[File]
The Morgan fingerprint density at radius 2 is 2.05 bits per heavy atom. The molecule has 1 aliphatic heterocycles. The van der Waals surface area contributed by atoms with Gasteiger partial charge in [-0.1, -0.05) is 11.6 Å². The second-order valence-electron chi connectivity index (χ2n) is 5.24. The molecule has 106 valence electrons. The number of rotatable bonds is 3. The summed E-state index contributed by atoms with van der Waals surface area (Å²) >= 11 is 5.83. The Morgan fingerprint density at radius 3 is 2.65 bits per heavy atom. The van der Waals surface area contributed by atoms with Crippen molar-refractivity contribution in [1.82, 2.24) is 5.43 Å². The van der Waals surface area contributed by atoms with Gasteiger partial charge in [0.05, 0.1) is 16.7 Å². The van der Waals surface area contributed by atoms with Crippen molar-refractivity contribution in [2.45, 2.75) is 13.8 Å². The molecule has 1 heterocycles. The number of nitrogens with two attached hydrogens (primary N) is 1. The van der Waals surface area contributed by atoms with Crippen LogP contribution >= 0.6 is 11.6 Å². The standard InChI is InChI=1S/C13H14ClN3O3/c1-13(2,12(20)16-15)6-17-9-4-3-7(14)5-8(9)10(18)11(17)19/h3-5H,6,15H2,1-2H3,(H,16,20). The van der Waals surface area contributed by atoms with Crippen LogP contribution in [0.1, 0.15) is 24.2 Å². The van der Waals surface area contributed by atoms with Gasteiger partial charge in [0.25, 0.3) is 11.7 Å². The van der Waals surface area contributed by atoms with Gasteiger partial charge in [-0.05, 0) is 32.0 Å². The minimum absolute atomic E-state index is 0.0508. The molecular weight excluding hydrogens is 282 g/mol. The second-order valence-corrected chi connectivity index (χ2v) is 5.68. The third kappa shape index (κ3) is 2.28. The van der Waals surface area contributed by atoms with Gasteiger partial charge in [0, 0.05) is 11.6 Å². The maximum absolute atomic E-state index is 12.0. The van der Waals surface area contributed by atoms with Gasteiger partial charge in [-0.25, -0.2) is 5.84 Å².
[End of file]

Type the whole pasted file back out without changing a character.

The Morgan fingerprint density at radius 2 is 2.05 bits per heavy atom. The molecule has 1 aliphatic heterocycles. The van der Waals surface area contributed by atoms with Gasteiger partial charge in [-0.1, -0.05) is 11.6 Å². The second-order valence-electron chi connectivity index (χ2n) is 5.24. The molecule has 106 valence electrons. The number of rotatable bonds is 3. The summed E-state index contributed by atoms with van der Waals surface area (Å²) >= 11 is 5.83. The Morgan fingerprint density at radius 3 is 2.65 bits per heavy atom. The van der Waals surface area contributed by atoms with Crippen molar-refractivity contribution in [1.82, 2.24) is 5.43 Å². The van der Waals surface area contributed by atoms with Gasteiger partial charge in [0.05, 0.1) is 16.7 Å². The van der Waals surface area contributed by atoms with Crippen molar-refractivity contribution in [2.45, 2.75) is 13.8 Å². The molecule has 1 heterocycles. The number of nitrogens with two attached hydrogens (primary N) is 1. The van der Waals surface area contributed by atoms with Crippen LogP contribution >= 0.6 is 11.6 Å². The standard InChI is InChI=1S/C13H14ClN3O3/c1-13(2,12(20)16-15)6-17-9-4-3-7(14)5-8(9)10(18)11(17)19/h3-5H,6,15H2,1-2H3,(H,16,20). The van der Waals surface area contributed by atoms with Crippen LogP contribution in [0.1, 0.15) is 24.2 Å². The van der Waals surface area contributed by atoms with Gasteiger partial charge in [0.25, 0.3) is 11.7 Å². The van der Waals surface area contributed by atoms with Gasteiger partial charge in [-0.05, 0) is 32.0 Å². The minimum absolute atomic E-state index is 0.0508. The molecular weight excluding hydrogens is 282 g/mol. The second-order valence-corrected chi connectivity index (χ2v) is 5.68. The third kappa shape index (κ3) is 2.28. The van der Waals surface area contributed by atoms with Gasteiger partial charge in [0, 0.05) is 11.6 Å². The maximum absolute atomic E-state index is 12.0. The van der Waals surface area contributed by atoms with Gasteiger partial charge in [-0.25, -0.2) is 5.84 Å².